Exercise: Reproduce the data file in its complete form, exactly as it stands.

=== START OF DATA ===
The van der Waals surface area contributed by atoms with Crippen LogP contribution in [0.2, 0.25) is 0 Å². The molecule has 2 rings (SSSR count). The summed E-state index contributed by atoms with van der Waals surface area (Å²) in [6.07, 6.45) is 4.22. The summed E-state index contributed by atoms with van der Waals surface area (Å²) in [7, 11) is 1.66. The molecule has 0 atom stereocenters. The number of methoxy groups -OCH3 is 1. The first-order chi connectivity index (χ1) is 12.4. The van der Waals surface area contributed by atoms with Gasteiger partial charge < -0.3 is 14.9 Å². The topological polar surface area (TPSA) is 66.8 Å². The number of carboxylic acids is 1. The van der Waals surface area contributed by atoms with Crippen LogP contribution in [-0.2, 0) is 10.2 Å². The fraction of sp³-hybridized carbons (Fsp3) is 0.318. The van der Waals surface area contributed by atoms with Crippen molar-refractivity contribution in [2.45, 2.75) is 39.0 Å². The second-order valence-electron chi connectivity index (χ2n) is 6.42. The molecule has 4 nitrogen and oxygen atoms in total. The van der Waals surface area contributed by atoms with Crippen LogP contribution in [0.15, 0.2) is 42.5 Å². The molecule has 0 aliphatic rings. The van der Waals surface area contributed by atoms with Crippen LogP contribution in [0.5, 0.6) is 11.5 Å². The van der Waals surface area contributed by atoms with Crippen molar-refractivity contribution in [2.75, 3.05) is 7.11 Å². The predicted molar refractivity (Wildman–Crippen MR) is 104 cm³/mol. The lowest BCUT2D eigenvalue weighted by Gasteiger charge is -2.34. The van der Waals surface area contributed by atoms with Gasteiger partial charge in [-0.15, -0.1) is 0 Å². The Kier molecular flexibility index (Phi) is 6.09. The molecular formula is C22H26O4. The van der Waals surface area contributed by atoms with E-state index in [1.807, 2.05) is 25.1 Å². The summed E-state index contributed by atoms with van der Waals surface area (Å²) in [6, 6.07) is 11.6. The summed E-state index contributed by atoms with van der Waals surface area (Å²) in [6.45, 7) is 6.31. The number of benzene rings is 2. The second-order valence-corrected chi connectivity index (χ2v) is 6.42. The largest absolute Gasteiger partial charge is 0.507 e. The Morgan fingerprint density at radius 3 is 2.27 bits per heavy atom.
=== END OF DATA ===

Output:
The van der Waals surface area contributed by atoms with Crippen LogP contribution in [0.2, 0.25) is 0 Å². The molecule has 2 rings (SSSR count). The summed E-state index contributed by atoms with van der Waals surface area (Å²) in [6.07, 6.45) is 4.22. The summed E-state index contributed by atoms with van der Waals surface area (Å²) in [7, 11) is 1.66. The molecule has 0 atom stereocenters. The number of methoxy groups -OCH3 is 1. The first-order chi connectivity index (χ1) is 12.4. The van der Waals surface area contributed by atoms with Gasteiger partial charge < -0.3 is 14.9 Å². The topological polar surface area (TPSA) is 66.8 Å². The number of carboxylic acids is 1. The van der Waals surface area contributed by atoms with Crippen LogP contribution in [-0.2, 0) is 10.2 Å². The fraction of sp³-hybridized carbons (Fsp3) is 0.318. The van der Waals surface area contributed by atoms with Crippen molar-refractivity contribution in [2.45, 2.75) is 39.0 Å². The second-order valence-electron chi connectivity index (χ2n) is 6.42. The molecule has 4 nitrogen and oxygen atoms in total. The van der Waals surface area contributed by atoms with Crippen LogP contribution in [0.15, 0.2) is 42.5 Å². The molecule has 0 aliphatic rings. The van der Waals surface area contributed by atoms with Crippen LogP contribution in [0.5, 0.6) is 11.5 Å². The van der Waals surface area contributed by atoms with Crippen molar-refractivity contribution in [2.75, 3.05) is 7.11 Å². The predicted molar refractivity (Wildman–Crippen MR) is 104 cm³/mol. The lowest BCUT2D eigenvalue weighted by Gasteiger charge is -2.34. The van der Waals surface area contributed by atoms with Gasteiger partial charge in [-0.15, -0.1) is 0 Å². The Kier molecular flexibility index (Phi) is 6.09. The molecular formula is C22H26O4. The van der Waals surface area contributed by atoms with E-state index in [1.807, 2.05) is 25.1 Å². The summed E-state index contributed by atoms with van der Waals surface area (Å²) in [6, 6.07) is 11.6. The summed E-state index contributed by atoms with van der Waals surface area (Å²) in [6.45, 7) is 6.31. The number of benzene rings is 2. The second-order valence-corrected chi connectivity index (χ2v) is 6.42. The largest absolute Gasteiger partial charge is 0.507 e. The Morgan fingerprint density at radius 3 is 2.27 bits per heavy atom.